Bank of England Eyes Private Blockchain Oversight

The Bank of England is examining how to maintain data privacy over a DLT network while still allowing a regulatory window into transactions.

AccessTimeIconApr 11, 2018 at 9:00 a.m. UTC
Updated Sep 13, 2021 at 7:48 a.m. UTC
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The Bank of England, the U.K.'s central banking authority, is developing a proof-of-concept (PoC) examining how to maintain privacy over a distributed ledger-based network while still allowing a regulatory overview of the data.

Partnering for the project with Chain, a blockchain startup that develops infrastructure protocols, the Bank of England released a paper on Wednesday setting out how it is exploring how to maintain a high level of data privacy among participants over a distributed network, while at the same time facilitating transactions of different financial assets.

The ideal scenario, as pictured by the central bank, would be to design "a distributed ledger system in such a way that transactions remain private whilst keeping all data shared across the network, and at the same time maintaining a regulatory view of all transactions."

The PoC – which is aimed to build academic understanding, not as a practical solution – offers a window into the thinking of the U.K.'s central bank in advancing distributed ledger technology (DLT) development for existing business functions, while avoiding complete concealment of transactions from the authorities.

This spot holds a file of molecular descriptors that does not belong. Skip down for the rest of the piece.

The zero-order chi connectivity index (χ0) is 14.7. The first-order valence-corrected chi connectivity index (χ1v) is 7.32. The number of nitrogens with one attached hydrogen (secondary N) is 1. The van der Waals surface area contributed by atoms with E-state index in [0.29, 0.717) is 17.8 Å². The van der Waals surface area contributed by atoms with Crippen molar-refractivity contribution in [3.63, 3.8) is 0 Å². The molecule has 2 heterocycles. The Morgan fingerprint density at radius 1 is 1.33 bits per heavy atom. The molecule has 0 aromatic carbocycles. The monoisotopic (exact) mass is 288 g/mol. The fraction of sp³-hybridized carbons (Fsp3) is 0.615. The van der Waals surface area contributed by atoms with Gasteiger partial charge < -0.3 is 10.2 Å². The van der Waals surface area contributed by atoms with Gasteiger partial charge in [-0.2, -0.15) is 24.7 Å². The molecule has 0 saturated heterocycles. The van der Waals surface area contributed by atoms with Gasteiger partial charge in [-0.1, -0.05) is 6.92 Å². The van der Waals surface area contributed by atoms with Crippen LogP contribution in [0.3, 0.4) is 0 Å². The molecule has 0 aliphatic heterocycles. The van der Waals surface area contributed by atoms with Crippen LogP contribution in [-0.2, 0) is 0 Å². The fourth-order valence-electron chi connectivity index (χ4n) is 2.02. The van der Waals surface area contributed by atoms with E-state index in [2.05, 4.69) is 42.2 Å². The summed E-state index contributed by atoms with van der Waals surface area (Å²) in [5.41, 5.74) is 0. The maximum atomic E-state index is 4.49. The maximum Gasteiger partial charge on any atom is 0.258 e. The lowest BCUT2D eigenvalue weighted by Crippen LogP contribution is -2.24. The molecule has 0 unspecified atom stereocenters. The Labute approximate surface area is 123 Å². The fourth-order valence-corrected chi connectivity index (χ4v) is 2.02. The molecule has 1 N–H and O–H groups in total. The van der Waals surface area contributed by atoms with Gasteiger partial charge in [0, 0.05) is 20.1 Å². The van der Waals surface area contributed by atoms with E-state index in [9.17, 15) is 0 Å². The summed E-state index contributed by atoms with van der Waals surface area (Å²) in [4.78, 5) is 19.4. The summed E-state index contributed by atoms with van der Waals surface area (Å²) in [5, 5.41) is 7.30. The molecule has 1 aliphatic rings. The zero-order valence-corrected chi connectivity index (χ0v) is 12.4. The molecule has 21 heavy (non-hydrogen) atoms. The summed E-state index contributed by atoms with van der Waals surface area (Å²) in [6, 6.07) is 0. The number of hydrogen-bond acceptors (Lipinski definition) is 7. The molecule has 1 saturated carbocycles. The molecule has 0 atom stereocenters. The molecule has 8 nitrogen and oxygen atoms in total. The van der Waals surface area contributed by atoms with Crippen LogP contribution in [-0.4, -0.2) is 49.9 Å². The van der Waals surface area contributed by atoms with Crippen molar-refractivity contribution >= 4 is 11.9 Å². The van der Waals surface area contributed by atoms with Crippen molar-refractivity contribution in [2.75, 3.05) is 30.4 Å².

The paper comes just several days after the Bank of England released a plan to push a DLT solution as the basis for the next generation of its real-time gross settlement system, and for which the bank is currently testing a proof-of-concept.

That said, the primary hurdle, according to the central bank, is scalability, which is one of the top trade-offs as the institution considers its move towards the DLT system.

While arguing that the ideal scenario is "theoretically possible," the Bank of England stressed that the technology is still at a very nascent stage.

"The trade-offs would still need to be further explored, especially with respect to scalability, speed of transaction processing and risks around the security of the cryptographic techniques employed," the bank concluded.

Bank of England image via Shutterstock

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